And if it be said the occasion, the circumstances would that much of the excitement which has be lost sight of. Secondly, because marshalled men of almost every per- there is no adequate security that the suasion and pursuit in life to resist the pulpit may not be made to defame opening of the London Post Office on the doctrines for which those martyrs Sunday is not grounded upon religious sacrificed their lives; especially in motives, but upon subordinate con- a diocese, the ecclesiastical ruler of siderations, this too is true; and it which – melancholy to relate -- has shews how great are even the temporal for several years been countenancing blessings which our Heavenly Father the doctrines and actions of the most has connected with the public and pric insidious and dangerous body of men vate observance of His laws. But the that ever obtruded itself within the predanger is not over; the transmission cincts of the English Church. We of letters by the London Post Office on need scarcely say that neither the name the Lord's Day is still likely to be per- of his Lordship, nor of any of his antipetrated, unless the strongest remon- Protestant clergy, appears among the strances continue to be made against promoters of this truly Anglican comthat desecration; which being once memoration. allowed, all the rest will ultimately The subject of National Education follow. We trust that the alarm ex- continues to engross much of public at. cited will lead to good, by inducing the tention, and is likely to be strongly inhabitants of many towns and villages urged upon the legislature at the apto implore the legislature to grant them proaching meeting of Parliament. We the same privilege which London en rejoice to state that an important step joys, of being free from the inconve, has been taken to counteract the manience, as well as sin, of a Sunday deli. chinations of those who would either very of letters, which, wherever it pre. secularise national education, or_sys. vails in a place of business, causes the tematically detach it from the Estasabbath to shine no sabbath day to blished Church. We refer to a plan multitudes, including those who need which is being carried into effect under in a peculiar manner a day of rest the auspices of the chartered National from the grovelling cares of their ordi. Society, and which we have touched nary calling, to refresh their bodies and upon in our notice of Dr. Dealtry's invigorate their souls, and to remind Charge. The friends of the church, them of the concerns of another world, instead of standing always on the deand of making their calling and election fensive, ought boldly to ask Parliament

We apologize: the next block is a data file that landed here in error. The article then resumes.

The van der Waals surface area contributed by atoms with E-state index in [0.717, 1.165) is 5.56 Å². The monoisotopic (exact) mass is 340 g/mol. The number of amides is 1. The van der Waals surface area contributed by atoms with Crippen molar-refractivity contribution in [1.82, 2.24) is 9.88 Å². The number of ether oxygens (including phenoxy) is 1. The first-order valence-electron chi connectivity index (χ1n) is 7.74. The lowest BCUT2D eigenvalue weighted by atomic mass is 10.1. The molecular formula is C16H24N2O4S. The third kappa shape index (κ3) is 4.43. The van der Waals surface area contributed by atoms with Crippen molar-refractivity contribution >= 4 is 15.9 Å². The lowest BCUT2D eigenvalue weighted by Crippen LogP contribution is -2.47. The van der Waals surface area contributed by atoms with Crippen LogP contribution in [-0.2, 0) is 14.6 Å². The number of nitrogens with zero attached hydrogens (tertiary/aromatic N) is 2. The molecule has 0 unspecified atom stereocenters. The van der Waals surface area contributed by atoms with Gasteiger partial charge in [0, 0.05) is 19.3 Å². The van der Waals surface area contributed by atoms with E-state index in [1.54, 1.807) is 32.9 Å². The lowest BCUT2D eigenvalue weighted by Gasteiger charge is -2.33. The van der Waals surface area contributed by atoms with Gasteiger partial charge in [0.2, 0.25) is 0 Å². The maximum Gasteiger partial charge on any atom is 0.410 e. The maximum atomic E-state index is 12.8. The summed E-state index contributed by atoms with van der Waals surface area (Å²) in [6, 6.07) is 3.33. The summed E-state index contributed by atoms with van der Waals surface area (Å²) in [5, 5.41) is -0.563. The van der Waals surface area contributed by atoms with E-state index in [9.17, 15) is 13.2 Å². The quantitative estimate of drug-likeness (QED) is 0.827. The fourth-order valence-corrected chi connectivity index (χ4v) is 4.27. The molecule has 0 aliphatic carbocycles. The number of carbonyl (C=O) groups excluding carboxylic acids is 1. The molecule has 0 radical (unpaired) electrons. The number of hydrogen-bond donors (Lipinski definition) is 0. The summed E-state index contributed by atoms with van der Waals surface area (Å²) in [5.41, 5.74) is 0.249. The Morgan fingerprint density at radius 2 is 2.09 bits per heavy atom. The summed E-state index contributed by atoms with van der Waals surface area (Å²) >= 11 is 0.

to aid this great national effort. Even We rejoice to learn that the sub- if the proposition failed, the very disscription to the Oxford memorial to cussion of it would do good, unless we Cranmer, Ridley, and Latimer, is going admit that we cannot shew cause why on prosperously. We should wish to we should have an Established Church, see only a monumental building, not a for it ought to be abolished altogether, church; first, because the Church of if it be not fit to apply to national England does not name her sacred education. edifices after any saint or martyr, sub